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Old 01-11-2006, 02:40 PM   #15
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We have departed New Orleans and are headed home. I've lots of info and insights to share and a few pictures. Will post more in a day or two.
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Old 01-12-2006, 10:30 AM   #16
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I know the people of New Orleans are glad for the help you, your wife and other volunteers have given.
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Old 01-14-2006, 03:28 PM   #17
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First, some photo's of New Orleans then a description. The 1st Photo is of ground level zero at the Industrial Canal. The picture is taken below the levy which is being repaired and it shows the big red barge which broke loose, slammed into the levy, breaking a hole, which started the whole flood. Unique coincidence that Baton Rouge means "Red Boat". Baton Rouge seems to be problematic to New Orleans.

2nd Picture is directly infront of the levy break at the big red barge. Houses were floated off their foundations and smashed together. Near everything is gone. Huge piles of debris.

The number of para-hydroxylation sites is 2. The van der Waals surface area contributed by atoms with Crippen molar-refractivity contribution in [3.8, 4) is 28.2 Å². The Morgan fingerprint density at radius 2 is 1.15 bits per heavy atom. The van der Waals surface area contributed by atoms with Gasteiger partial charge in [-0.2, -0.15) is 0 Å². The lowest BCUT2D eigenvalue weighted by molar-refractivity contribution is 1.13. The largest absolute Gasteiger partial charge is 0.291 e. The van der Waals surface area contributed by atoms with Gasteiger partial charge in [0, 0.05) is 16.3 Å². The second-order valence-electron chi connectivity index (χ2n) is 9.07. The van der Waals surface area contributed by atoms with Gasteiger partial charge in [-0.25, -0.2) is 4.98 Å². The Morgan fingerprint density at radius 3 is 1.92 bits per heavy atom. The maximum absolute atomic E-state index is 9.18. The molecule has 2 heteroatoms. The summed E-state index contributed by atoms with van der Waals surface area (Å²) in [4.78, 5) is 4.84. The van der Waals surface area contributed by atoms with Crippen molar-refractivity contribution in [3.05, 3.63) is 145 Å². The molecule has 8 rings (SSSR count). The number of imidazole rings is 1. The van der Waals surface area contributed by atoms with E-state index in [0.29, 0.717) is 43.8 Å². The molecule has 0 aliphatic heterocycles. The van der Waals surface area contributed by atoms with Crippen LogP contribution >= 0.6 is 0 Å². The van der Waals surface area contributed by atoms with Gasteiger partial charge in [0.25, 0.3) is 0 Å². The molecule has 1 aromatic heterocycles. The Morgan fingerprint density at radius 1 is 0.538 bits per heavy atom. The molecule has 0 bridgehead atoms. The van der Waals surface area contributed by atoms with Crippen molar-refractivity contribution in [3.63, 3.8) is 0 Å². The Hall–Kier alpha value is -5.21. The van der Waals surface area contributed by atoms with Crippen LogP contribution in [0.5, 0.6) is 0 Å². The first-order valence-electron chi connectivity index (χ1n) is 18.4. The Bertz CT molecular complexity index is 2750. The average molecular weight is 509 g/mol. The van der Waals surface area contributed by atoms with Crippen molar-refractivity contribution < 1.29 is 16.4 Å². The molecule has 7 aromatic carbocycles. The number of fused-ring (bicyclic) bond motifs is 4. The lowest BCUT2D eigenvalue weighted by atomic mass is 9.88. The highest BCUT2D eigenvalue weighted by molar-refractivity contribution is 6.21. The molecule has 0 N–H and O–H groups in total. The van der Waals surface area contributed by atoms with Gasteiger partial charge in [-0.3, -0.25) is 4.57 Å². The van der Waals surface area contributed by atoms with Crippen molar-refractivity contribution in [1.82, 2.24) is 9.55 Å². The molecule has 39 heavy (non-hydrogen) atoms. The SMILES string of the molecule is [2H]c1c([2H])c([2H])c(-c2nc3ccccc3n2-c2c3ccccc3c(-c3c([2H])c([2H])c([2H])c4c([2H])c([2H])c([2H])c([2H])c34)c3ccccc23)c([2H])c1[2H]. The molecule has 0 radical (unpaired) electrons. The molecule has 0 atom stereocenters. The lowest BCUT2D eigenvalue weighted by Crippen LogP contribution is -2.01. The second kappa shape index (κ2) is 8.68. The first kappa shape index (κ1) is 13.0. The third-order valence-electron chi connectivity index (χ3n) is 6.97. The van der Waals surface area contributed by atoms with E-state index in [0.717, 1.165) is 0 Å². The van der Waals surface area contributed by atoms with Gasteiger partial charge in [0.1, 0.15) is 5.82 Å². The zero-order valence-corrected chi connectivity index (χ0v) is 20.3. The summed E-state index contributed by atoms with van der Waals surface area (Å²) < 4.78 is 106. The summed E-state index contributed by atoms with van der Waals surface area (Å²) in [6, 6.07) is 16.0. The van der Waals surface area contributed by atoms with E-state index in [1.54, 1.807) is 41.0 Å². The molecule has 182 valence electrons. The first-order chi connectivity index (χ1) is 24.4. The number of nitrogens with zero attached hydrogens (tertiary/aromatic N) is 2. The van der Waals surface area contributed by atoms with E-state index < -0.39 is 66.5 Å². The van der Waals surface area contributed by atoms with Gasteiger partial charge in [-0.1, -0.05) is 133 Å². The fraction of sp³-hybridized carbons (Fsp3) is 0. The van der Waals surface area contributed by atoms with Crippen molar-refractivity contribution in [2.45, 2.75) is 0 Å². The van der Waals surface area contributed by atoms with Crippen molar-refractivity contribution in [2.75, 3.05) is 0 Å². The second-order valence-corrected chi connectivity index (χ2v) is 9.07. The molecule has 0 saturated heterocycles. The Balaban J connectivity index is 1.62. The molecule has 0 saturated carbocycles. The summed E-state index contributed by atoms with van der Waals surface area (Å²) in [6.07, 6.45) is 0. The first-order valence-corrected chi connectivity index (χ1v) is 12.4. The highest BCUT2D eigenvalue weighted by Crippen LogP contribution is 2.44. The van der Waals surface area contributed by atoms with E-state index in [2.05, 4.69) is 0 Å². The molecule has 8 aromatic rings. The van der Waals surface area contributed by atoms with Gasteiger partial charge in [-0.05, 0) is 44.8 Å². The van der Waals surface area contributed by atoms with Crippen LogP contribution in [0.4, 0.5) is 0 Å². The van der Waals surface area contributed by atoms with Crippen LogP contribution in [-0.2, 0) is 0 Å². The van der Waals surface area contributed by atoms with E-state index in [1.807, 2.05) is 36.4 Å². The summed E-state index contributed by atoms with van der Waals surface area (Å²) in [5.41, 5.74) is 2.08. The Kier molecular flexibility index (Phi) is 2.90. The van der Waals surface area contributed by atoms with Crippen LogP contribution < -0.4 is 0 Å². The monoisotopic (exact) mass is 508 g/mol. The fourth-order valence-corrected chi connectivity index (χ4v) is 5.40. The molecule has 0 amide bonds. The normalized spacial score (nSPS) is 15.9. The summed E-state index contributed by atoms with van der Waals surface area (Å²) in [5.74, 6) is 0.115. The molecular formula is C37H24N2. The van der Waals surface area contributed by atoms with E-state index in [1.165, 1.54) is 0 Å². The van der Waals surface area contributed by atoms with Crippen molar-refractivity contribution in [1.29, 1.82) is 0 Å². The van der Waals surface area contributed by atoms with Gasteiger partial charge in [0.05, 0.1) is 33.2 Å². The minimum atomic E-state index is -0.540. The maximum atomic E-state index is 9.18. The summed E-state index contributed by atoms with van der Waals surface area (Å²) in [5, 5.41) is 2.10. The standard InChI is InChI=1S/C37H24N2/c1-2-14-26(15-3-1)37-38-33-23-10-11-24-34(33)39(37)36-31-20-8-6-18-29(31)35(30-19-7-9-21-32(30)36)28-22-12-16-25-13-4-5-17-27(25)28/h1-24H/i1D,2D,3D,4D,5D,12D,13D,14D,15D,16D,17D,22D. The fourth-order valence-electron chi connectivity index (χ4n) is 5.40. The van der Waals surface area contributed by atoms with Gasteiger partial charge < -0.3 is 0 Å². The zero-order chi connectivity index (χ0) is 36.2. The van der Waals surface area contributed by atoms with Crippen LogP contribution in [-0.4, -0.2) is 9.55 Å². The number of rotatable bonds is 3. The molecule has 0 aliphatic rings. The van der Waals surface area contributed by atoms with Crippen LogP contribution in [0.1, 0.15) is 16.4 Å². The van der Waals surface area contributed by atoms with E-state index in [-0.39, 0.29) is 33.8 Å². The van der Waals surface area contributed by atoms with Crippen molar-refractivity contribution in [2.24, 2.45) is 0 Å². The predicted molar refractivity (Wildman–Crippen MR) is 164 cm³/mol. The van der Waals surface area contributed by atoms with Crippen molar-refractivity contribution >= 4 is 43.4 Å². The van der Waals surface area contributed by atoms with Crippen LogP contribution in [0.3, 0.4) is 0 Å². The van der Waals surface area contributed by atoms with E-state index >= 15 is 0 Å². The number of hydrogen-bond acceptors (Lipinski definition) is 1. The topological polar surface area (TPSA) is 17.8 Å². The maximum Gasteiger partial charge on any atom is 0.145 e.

3rd Picture is more damage near the big red barge. The type of destruction seen in Picture 3 is very widespread. There are literally square miles like this.
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Old 01-14-2006, 03:49 PM   #18
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An Overview
New Orleans is starting to rebuild, but it is going to be a long and slow process. The area starting about ½ miles east of the French Quarter and extending eastward seems to be the most devastated. From the French Quarter westward, some areas are already very close to normal.